5. 5. D. PEFR—>80% predicted, less than 20% diurnal variation 41. P. 481 Table 20-2 Zone PEFR % predicted Treatment/Action A. Green ≥ 80% Inhaled B2 agonist PRN B. Yellow >60 <80% Inhaled B2 agonist 3-4/day C. Red ≤60% B2 prn for symptoms 42. Inhaled corticosteroids are the most effective medication for treatment of the inflammatory response. They act locally on the airway to suppress the primary disease process. Bronchodilators are used to relieve the symptoms of airway spasm. P. 482 43. P. 482 A. Candidiasis B. Dysphonia C. Control/reduce—Use spacer, rinse mouth after treatment 44. P. 482 A. Indications 1. Adults—Prevent cough-variant and exercise-induced asthma 2. Children—Prevent atopic (allergic) asthma B. Acute attacks—Not useful 45. Similar to cromolyn but more potent. Used as an alternative to cromolyn. P. 482 46. Beta agonists. P. 484 47. Primary use is for treatment of nocturnal asthma. The role in chronic management is still evolving. P. 484 48. Sustained-release theophylline is useful for nocturnal asthma. IV or oral theophylline may be used in hospitalized patients. P. 484 49. Daily use has not been established. May be helpful for cough-variant asthma. Can also be used when first-line bronchodilators are ineffective. P. 484 50. P. 485 A. Symptoms B. PEFR C. ABGs 51. P. 485 A. PaO2—PaO2 >60 mm Hg B. PEFR—Patient’s best or >70% of predicted C. Symptoms—No nocturnal symptoms, return to preadmission state D. Discharge meds—12- to 24-hour stability on discharge meds 52. Immunotherapy is one potential method. Avoidance and standard pharmacotherapy are the usual recommended method. ? Leukotriene inhibitors? P. 485 53. P. 485-486 A. Outdoor 1. Ragweed 2. Grass 3. Pollen (and molds) B. Indoor 1. Pets 2. House-dust mites 3. Molds Copyright © 2004 Mosby, Inc. All rights reserved. 5
  6. 6. 54. P. 486 A. EIA—Asthma triggered by exercise, especially in cold air. The causes are poorly understood. B. Prophylaxis 1. Beta2 drugs 2. Cromolyn 3. Leukotriene inhibitors 55. Asthma caused by exposure to a specific sensitizing agent in the workplace. It is the most common form of occupational lung disease in industrialized nations. Toluene diisocyanate used in the plastics industry is the most common cause. P. 486 56. Total cessation of exposure. P. 486 57. Ipratropium P. 487 58. P. 487 A. Sustained-release theophylline B. Salmeterol C. Antacids 59. Use acetaminophen and avoid aspirin and NSAIDs. P. 487 60. One third get better control, one third worsen, one third stay the same. P. 487 Poor control of asthma increases perinatal mortality, prematurity, and low birth weight. 61. Theophylline, beta 2 agonists, inhaled steroids, and cromolyn are safe. P. 487 BRONCHIECTASIS 62. Chronic production of large amounts of purulent sputum. P. 487 63. “Fine-cut” CT scanning P. 488 64. P. 488 A. Local 1. Foreign body 2. Benign tumors B. Diffuse 1. Cystic fibrosis 2. Ciliary dyskinesia 3. Serious lung infections (also rheumatoid arthritis, alpha1-antitrypsin deficiency, aspergillosis, and hypogammaglobulinemia) 65. P. 488 A. Antibiotics B. Bronchopulmonary hygiene techniques CASE STUDIES Case 1 66. Emphysema P. 473 67. 100 pack-years (see workbook introduction) 68. Smoking cessation. P. 476 Case 2 69. Chronic bronchitis. P. 473 Copyright © 2004 Mosby, Inc. All rights reserved. 6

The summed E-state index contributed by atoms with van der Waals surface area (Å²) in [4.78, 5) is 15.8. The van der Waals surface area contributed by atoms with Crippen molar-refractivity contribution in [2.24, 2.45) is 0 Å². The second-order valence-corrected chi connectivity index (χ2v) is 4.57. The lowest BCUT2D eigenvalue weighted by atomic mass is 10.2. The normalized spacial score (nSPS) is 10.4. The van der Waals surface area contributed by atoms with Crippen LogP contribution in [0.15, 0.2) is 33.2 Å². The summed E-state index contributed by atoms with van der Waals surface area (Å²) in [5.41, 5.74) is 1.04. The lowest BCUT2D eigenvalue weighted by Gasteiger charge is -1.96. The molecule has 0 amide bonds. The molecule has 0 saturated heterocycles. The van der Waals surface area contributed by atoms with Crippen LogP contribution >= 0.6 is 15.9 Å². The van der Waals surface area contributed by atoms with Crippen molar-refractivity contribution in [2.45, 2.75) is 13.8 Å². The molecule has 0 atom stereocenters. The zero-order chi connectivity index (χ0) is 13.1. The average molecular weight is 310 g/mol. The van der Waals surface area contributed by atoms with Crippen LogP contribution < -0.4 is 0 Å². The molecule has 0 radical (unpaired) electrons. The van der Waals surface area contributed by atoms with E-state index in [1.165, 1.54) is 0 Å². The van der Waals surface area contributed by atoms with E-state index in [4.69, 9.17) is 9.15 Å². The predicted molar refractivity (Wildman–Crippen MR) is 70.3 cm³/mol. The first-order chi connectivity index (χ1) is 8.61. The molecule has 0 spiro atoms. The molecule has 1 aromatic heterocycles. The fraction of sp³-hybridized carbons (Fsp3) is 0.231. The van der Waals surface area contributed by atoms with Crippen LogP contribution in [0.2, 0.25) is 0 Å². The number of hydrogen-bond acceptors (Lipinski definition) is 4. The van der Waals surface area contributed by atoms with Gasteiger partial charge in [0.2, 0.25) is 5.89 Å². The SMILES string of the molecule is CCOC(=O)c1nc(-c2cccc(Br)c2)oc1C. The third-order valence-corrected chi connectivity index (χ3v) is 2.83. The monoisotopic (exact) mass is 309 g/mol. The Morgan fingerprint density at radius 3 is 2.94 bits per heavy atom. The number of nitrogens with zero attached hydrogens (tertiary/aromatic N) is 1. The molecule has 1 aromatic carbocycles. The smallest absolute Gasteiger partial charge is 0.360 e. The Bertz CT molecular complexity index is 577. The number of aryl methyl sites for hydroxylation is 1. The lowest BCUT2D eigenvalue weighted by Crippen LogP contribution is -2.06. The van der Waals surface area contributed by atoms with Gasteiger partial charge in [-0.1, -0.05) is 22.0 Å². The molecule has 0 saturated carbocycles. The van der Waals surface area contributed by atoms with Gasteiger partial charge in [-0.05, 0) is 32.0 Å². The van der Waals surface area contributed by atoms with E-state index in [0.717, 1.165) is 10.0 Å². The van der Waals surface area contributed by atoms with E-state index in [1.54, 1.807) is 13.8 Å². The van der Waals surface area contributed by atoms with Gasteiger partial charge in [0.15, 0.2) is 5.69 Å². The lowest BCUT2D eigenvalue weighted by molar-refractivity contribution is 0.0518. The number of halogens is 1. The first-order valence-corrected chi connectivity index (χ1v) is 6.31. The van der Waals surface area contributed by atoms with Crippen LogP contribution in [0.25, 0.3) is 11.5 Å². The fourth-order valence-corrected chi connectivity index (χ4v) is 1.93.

7. 7. 70. Collect a sample for gram stain, culture and sensitivity. (See Chapter 19) 71. Oxygen therapy. P. 476 72. Inhaled bronchodilators—both beta agonist and ipratropium. Consider steroids. P. 475 Figure 20-5. Case 3 73. 1-antitrypsin deficiency. He is young, a nonsmoker, and has a familial history. He shows signs of emphysema-barrel chest, decreased breath sounds. The chest x-ray shows basilar hyperinflation. P. 473 74. Lung transplant therapy, administration of purified 1-antitrypsin. P. 478 Case 4 75. EIA. P. 486 76. Methacholine or other type of challenge. P. 480 WHAT DOES THE NBRC SAY? 77. B. Expiratory wheezing P. 479 78. A. Acute respiratory alkalosis 79. C. Nasal cannula at 2L. The hypoxemia is mild and cannulas are well tolerated by asthmatics. You could make an equally valid claim for the entrainment mask based on the abnormal breathing pattern, but a 50% produces a relatively low total flow rate. 80. B. 0.5 ml Proventil (albuterol) via SVN P. 483 81. C. Oxygenation 82. D. Intubation and mechanical ventilation The patient is now having a severe attack bordering on respiratory failure. Naturally there are other strategies that could be attempted to avoid intubation. P. 485 83. B. Air-entrainment mask at 28% You’ll need to check out “Medical Gas Therapy” 84. D. Bronchiectasis P. 459-60 85. A. Emphysema P. 473 86. B. II only P. 480 FOOD FOR THOUGHT 87. There is also an increased risk of lung cancer and cardiovascular disease. Second-hand smoke represents another hazard. 88. Purified alpha1-antitrypsin is available from donated human blood. The therapy must be taken weekly, and may improve PFT’s, improve survival, and slow the decline of lung function. It costs $25-50,000 per year and poses risks of blood-borne pathogens. 89. These drugs block or prevent the release of leukotrienes, which play an important role in the pathogenesis of inflammatory asthma. They are new drugs. Copyright © 2004 Mosby, Inc. All rights reserved. 7

×